5. Wexler, having knowingly and willfully violated the United States Constitution and the laws of the State of Maryland by qualifying for and being an inhabitant of the State of Maryland therefore, not being an inhabitant of Florida should be removed from the ballot for the 2008 election in Florida.
  6. Wexler, having knowingly and willfully violated the United States Constitution and the laws of Florida and Maryland should be removed as a congressman, purporting to represent the State of Florida

 

JURISDICTION AND VENUE

 

  1. This case arises under the Constitution and laws of the United States and presents a federal question within this Court’s jurisdiction under Article III of the Constitution and 28 U.S.C. 1331.
  2. This court has authority to grant declaratory relief pursuant to the Declaratory Judgment Act, 28 U.S.C. 2201

 

PARTIES

 

  1. Plaintiff, Edward J. Lynch, Sr. [hereinafter “Plaintiff”], is an adult individual with a home address of 8584 Wendy Lane East, West Palm Beach, FL 33411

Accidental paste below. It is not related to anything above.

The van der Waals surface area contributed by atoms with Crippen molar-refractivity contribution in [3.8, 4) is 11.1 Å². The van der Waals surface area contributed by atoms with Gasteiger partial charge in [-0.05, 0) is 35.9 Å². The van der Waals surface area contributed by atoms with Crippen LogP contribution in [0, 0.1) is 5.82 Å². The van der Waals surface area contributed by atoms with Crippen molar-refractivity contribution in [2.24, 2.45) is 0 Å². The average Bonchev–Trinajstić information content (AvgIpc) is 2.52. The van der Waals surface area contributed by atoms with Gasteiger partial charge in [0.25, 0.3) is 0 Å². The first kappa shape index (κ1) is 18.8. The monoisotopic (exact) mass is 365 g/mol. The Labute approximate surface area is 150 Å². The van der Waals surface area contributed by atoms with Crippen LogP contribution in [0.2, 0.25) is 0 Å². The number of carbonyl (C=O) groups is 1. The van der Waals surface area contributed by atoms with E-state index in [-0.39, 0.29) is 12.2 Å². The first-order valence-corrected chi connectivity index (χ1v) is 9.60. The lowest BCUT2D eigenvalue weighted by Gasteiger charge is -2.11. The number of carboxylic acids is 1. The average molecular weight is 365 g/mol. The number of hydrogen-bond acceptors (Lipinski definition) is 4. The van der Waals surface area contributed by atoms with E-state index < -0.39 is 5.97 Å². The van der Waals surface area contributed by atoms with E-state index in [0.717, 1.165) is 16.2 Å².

2. Defendant, Robert Wexler [hereinafter “Wexler”], is an adult individual with a home address of 7708 Ivymount Terrace, Potomac, MD 20854
  3. Defendant, The Federal Election Commission (FEC) was created in 1975 by Congress to administer and enforce the Federal Election Campaign Act (FECA). The FEC is a Governmental Agency with a principal address of 999 E Street, NW, Washington, DC 20463

 

FACTUAL ALLEGATIONS

 

  1. Wexler was first elected to United States House of Representatives in 1996 to represent Florida’s 19th congressional district.
  2. Wexler sold his primary residence in Florida at 17526 Wagon Wheel Drive, Boca Raton, FL 33496 in 1997.
  3. Wexler and his wife bought his new and only residence at 7708 Ivymount Terrace, Potomac, MD 20854 in 1997 into which he moved his family, his furniture, his belongings, his clothes and items held “near and dear”.